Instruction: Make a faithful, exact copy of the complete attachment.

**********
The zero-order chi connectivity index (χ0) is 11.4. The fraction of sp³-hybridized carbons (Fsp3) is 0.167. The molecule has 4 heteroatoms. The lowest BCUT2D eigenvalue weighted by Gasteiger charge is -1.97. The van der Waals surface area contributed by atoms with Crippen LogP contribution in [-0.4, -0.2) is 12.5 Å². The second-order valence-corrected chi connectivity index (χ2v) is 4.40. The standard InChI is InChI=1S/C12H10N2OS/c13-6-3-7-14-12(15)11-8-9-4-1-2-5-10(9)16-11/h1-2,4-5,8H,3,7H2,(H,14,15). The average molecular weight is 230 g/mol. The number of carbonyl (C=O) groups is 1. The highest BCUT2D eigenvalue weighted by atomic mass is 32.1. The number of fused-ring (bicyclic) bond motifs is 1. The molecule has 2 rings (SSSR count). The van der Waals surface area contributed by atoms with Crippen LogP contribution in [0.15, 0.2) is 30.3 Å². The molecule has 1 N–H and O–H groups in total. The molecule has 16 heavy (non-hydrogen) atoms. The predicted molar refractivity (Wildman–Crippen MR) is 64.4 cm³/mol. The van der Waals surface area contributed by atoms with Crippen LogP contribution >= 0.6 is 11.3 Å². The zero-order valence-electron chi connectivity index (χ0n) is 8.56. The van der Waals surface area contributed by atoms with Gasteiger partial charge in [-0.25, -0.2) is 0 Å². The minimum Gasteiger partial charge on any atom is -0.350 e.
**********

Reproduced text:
The zero-order chi connectivity index (χ0) is 11.4. The fraction of sp³-hybridized carbons (Fsp3) is 0.167. The molecule has 4 heteroatoms. The lowest BCUT2D eigenvalue weighted by Gasteiger charge is -1.97. The van der Waals surface area contributed by atoms with Crippen LogP contribution in [-0.4, -0.2) is 12.5 Å². The second-order valence-corrected chi connectivity index (χ2v) is 4.40. The standard InChI is InChI=1S/C12H10N2OS/c13-6-3-7-14-12(15)11-8-9-4-1-2-5-10(9)16-11/h1-2,4-5,8H,3,7H2,(H,14,15). The average molecular weight is 230 g/mol. The number of carbonyl (C=O) groups is 1. The highest BCUT2D eigenvalue weighted by atomic mass is 32.1. The number of fused-ring (bicyclic) bond motifs is 1. The molecule has 2 rings (SSSR count). The van der Waals surface area contributed by atoms with Crippen LogP contribution in [0.15, 0.2) is 30.3 Å². The molecule has 1 N–H and O–H groups in total. The molecule has 16 heavy (non-hydrogen) atoms. The predicted molar refractivity (Wildman–Crippen MR) is 64.4 cm³/mol. The van der Waals surface area contributed by atoms with Crippen LogP contribution >= 0.6 is 11.3 Å². The zero-order valence-electron chi connectivity index (χ0n) is 8.56. The van der Waals surface area contributed by atoms with Gasteiger partial charge in [-0.25, -0.2) is 0 Å². The minimum Gasteiger partial charge on any atom is -0.350 e.